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I have been reloading lead for a while and want to reload steel. What do y'all think is the best; straight same size steel, stack loads where shot sizes are different, tss steel mix, bismuth steel mix? I have the 5th lyman book, and am going to buy the PR manual and status of steel so I would prefer not getting told to buy this manual or something like that. Can y'all put some of y'alls best 2.75" or 3" loads down there.
 

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Without tested recipes ( like in most manuals ) the liability of giving someone a recipe , can be not wise !
Without manuals to educate you what a reasonable recipe is , there's nothing to fall back on , when a load
Blows-up in your face blinding you , maiming your hands along with destroying your gun .

Now wouldn't you rather have a idea , what's your asking ?
The research is fun , try it ?
 

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I tend to go with loads in the 1400 range +/- 50 fps. The two 12 ga loads are basically RSI loads (but I don't recall the numbers).
3" rem, win209, 35 g steel, 1-1/4 oz of shot. I'll also use the ched hull and primer. And the 3" fed .090 hull with #BBB steel.

2-3/4" ched/fio/rio/fed etc., ched cx2000, 32-34 g steel, csd118, 1-1/8 oz of shot. This will work with just about any steel shotcup.
 

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Between this site, and the other duck hunting forum, there’s tons of tested load data with available wads and Steel powder. It may take a few hours to sort through, but it’s all pretty well documented. The HG Load is referenced over and over. Good working pressure and speed, duplexed options with TSS and HTL.
 

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Lets not forget its also illegal to share a lot of the recipes, copyright material. BPI sent a letter to one of the Facebook groups last year warning them to not allow it anymore or legal action would be taken.
 

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For 10 to 45 yard shots you can't beat cheap standard steel to hunt ducks.
The 13 g/cc specialty pellets will add 20 yards or more but hit your wallet also.
The 18 g/cc TSS pellets make the little .410 a duck/turkey shotgun if you have enough money.
 

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For 10 to 45 yard shots you can't beat cheap standard steel to hunt ducks.
The 13 g/cc specialty pellets will add 20 yards or more but hit your wallet also.
The 18 g/cc TSS pellets make the little .410 a duck/turkey shotgun if you have enough money.
Hi Sage , was thinking about you and the Washoe as our Grasslands is drying up .
Bismuth buffered out of my Mod 12 3" is still hanging in there !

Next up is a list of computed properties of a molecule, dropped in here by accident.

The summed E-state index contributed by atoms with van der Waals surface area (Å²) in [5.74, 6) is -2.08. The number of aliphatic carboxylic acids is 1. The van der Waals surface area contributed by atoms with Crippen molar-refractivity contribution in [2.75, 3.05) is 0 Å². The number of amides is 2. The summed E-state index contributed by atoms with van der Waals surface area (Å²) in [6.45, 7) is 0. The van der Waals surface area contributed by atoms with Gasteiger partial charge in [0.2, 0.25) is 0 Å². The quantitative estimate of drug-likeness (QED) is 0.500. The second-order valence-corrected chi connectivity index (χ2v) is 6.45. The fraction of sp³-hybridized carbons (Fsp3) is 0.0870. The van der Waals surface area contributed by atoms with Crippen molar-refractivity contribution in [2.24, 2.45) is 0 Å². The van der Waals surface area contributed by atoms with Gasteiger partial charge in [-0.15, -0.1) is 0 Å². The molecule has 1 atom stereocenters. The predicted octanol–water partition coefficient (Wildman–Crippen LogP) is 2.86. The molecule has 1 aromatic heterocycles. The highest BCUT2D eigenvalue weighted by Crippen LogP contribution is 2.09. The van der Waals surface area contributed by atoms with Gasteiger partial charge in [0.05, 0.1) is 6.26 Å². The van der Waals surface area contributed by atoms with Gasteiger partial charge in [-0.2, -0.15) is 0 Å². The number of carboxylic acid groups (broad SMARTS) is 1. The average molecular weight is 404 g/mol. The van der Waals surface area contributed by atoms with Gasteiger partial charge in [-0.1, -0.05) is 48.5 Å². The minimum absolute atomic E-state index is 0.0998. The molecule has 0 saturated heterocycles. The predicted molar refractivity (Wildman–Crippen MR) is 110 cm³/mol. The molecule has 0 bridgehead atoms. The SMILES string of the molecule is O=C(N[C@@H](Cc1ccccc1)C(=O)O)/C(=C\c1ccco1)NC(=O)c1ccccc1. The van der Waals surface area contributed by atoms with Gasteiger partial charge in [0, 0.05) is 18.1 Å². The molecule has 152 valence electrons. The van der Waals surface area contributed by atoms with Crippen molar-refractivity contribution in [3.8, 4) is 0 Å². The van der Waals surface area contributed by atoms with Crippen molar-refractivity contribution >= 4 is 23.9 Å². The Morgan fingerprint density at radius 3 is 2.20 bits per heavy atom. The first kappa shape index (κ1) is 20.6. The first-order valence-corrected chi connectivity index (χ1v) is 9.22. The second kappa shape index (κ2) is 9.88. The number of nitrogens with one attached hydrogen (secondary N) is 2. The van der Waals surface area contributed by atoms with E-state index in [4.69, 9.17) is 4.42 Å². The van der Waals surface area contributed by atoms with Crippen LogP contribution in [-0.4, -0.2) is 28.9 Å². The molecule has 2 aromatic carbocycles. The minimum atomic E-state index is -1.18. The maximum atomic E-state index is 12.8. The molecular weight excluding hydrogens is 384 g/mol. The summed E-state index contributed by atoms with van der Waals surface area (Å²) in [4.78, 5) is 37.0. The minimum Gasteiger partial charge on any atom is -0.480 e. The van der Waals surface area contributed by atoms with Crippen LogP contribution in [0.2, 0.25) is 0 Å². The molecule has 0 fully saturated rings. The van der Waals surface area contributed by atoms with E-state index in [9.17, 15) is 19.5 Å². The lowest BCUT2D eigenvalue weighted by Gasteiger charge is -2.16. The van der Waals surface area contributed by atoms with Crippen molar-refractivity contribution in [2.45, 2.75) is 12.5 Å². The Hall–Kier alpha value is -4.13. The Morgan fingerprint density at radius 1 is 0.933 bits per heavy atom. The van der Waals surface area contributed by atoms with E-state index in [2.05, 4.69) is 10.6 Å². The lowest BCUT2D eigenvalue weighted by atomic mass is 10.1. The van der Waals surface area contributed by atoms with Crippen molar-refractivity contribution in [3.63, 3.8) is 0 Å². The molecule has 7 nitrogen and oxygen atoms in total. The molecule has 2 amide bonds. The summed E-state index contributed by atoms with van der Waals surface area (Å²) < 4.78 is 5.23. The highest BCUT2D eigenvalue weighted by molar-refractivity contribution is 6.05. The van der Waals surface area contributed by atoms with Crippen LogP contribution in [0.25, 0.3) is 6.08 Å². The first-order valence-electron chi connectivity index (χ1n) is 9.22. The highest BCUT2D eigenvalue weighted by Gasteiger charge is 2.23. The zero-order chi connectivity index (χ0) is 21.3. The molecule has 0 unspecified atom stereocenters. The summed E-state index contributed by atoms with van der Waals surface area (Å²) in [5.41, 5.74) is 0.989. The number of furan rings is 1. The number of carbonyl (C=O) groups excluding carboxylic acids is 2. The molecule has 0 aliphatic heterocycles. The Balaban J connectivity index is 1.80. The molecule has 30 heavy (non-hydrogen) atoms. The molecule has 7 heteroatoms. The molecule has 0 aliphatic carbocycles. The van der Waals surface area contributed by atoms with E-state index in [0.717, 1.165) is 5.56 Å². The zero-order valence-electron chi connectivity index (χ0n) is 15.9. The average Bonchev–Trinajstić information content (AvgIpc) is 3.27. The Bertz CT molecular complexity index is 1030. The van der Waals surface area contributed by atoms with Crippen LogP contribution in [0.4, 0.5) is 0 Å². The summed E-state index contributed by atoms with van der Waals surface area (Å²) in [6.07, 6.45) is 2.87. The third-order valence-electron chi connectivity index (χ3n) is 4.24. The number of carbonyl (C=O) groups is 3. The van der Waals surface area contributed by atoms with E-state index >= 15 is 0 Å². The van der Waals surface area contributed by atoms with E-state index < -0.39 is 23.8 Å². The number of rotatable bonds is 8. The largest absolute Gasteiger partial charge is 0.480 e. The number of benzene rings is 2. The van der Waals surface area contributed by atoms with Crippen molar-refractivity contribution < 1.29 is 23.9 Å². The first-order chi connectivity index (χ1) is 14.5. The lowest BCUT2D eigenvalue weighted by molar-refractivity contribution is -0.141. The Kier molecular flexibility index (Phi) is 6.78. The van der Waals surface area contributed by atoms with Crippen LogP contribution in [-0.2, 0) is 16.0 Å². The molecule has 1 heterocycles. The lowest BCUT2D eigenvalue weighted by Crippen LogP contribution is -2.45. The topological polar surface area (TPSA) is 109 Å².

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Steel "does the job" provided you can get enough pellets I the target. With steel I don't get the one shot kills I did when lead was allowed. As I get into bismuth and tungsten that seems to be coming back. Pattern density is one of the advantages of tungsten. Im finding I can drop more birds dead with an 11/16 oz load of #6 tungsten (middle of the road density) in the 28 ga than a 1 oz load of #2s out of my 20 ga.I'm getting better pattern density plus better energy. And considering the huge price jump in commercial loads if you handload tungsten its not that more than the higher end steel. Im finding that not having to use extra shells for finishing shots brings the cost (per hunt) even closer
 

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I suppose those who choose to spend a little extra on Tungsten shot have their reasons , especially for small
bore loads but I still have not came to that when loading Steel Shot . I say that because , within steel shot loads
ability , its 7.8 g/cc provides more pellets in the payload , that are harder so , with proper velocity , they stay together
in the pattern longer and hit the target with more pellets for the same size shot . Oh I agree , steel doesn't
retain the energy like HTL pellets but within normal shooting distances ( inside 45 yards ) steel shot works
just fine , for me !
Now with loading my 28 or 20 ga to compete with larger bored guns in the marsh , Tungsten does even the
playing field some as with smaller pellet sizes , with more or the same energy , they do offer more pattern
density in those loads . It just takes ones ability to put them on target , to justify their cost .

Pro's and Con's = whatever works for you for the conditions you hunt in ?
 

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Steel "does the job" provided you can get enough pellets I the target. With steel I don't get the one shot kills I did when lead was allowed. As I get into bismuth and tungsten that seems to be coming back. Pattern density is one of the advantages of tungsten. Im finding I can drop more birds dead with an 11/16 oz load of #6 tungsten (middle of the road density) in the 28 ga than a 1 oz load of #2s out of my 20 ga.I'm getting better pattern density plus better energy. And considering the huge price jump in commercial loads if you handload tungsten its not that more than the higher end steel. Im finding that not having to use extra shells for finishing shots brings the cost (per hunt) even closer
What load data are you using for 28gauge 1.0625oz of tungsten? I’m assuming tss?
 
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